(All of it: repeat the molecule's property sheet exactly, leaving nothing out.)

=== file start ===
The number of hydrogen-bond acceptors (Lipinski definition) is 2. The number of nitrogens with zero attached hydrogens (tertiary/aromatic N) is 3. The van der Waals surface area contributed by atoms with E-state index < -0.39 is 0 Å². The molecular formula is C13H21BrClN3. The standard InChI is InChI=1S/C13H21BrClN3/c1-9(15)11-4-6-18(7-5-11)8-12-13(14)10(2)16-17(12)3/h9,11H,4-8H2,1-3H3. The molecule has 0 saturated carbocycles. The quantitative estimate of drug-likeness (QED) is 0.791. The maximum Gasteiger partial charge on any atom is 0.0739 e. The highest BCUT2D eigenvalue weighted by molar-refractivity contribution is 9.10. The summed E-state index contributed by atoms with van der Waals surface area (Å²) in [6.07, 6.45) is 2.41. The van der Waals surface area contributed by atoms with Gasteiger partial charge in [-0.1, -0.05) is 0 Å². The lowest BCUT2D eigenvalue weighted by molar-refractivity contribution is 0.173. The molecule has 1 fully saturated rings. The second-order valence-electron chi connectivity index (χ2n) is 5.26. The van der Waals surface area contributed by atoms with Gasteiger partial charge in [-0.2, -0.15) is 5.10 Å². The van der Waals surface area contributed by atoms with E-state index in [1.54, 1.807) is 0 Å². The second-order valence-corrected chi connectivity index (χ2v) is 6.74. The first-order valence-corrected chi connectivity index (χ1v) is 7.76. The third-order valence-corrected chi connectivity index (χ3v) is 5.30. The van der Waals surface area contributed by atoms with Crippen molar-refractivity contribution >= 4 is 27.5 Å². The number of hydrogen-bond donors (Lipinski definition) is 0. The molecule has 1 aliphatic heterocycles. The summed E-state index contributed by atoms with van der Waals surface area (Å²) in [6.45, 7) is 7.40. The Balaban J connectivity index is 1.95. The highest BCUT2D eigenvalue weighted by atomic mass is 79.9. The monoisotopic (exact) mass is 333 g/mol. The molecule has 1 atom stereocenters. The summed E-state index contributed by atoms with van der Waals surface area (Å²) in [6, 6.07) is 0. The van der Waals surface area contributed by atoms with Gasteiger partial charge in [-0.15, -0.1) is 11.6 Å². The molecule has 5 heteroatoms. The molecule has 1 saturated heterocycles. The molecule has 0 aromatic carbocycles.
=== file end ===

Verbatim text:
The number of hydrogen-bond acceptors (Lipinski definition) is 2. The number of nitrogens with zero attached hydrogens (tertiary/aromatic N) is 3. The van der Waals surface area contributed by atoms with E-state index < -0.39 is 0 Å². The molecular formula is C13H21BrClN3. The standard InChI is InChI=1S/C13H21BrClN3/c1-9(15)11-4-6-18(7-5-11)8-12-13(14)10(2)16-17(12)3/h9,11H,4-8H2,1-3H3. The molecule has 0 saturated carbocycles. The quantitative estimate of drug-likeness (QED) is 0.791. The maximum Gasteiger partial charge on any atom is 0.0739 e. The highest BCUT2D eigenvalue weighted by molar-refractivity contribution is 9.10. The summed E-state index contributed by atoms with van der Waals surface area (Å²) in [6.07, 6.45) is 2.41. The van der Waals surface area contributed by atoms with Gasteiger partial charge in [-0.1, -0.05) is 0 Å². The lowest BCUT2D eigenvalue weighted by molar-refractivity contribution is 0.173. The molecule has 1 fully saturated rings. The second-order valence-electron chi connectivity index (χ2n) is 5.26. The van der Waals surface area contributed by atoms with Gasteiger partial charge in [-0.2, -0.15) is 5.10 Å². The van der Waals surface area contributed by atoms with E-state index in [1.54, 1.807) is 0 Å². The second-order valence-corrected chi connectivity index (χ2v) is 6.74. The first-order valence-corrected chi connectivity index (χ1v) is 7.76. The third-order valence-corrected chi connectivity index (χ3v) is 5.30. The van der Waals surface area contributed by atoms with Crippen molar-refractivity contribution >= 4 is 27.5 Å². The number of hydrogen-bond donors (Lipinski definition) is 0. The molecule has 1 aliphatic heterocycles. The summed E-state index contributed by atoms with van der Waals surface area (Å²) in [6.45, 7) is 7.40. The Balaban J connectivity index is 1.95. The highest BCUT2D eigenvalue weighted by atomic mass is 79.9. The monoisotopic (exact) mass is 333 g/mol. The molecule has 1 atom stereocenters. The summed E-state index contributed by atoms with van der Waals surface area (Å²) in [6, 6.07) is 0. The van der Waals surface area contributed by atoms with Gasteiger partial charge in [-0.15, -0.1) is 11.6 Å². The molecule has 5 heteroatoms. The molecule has 1 saturated heterocycles. The molecule has 0 aromatic carbocycles.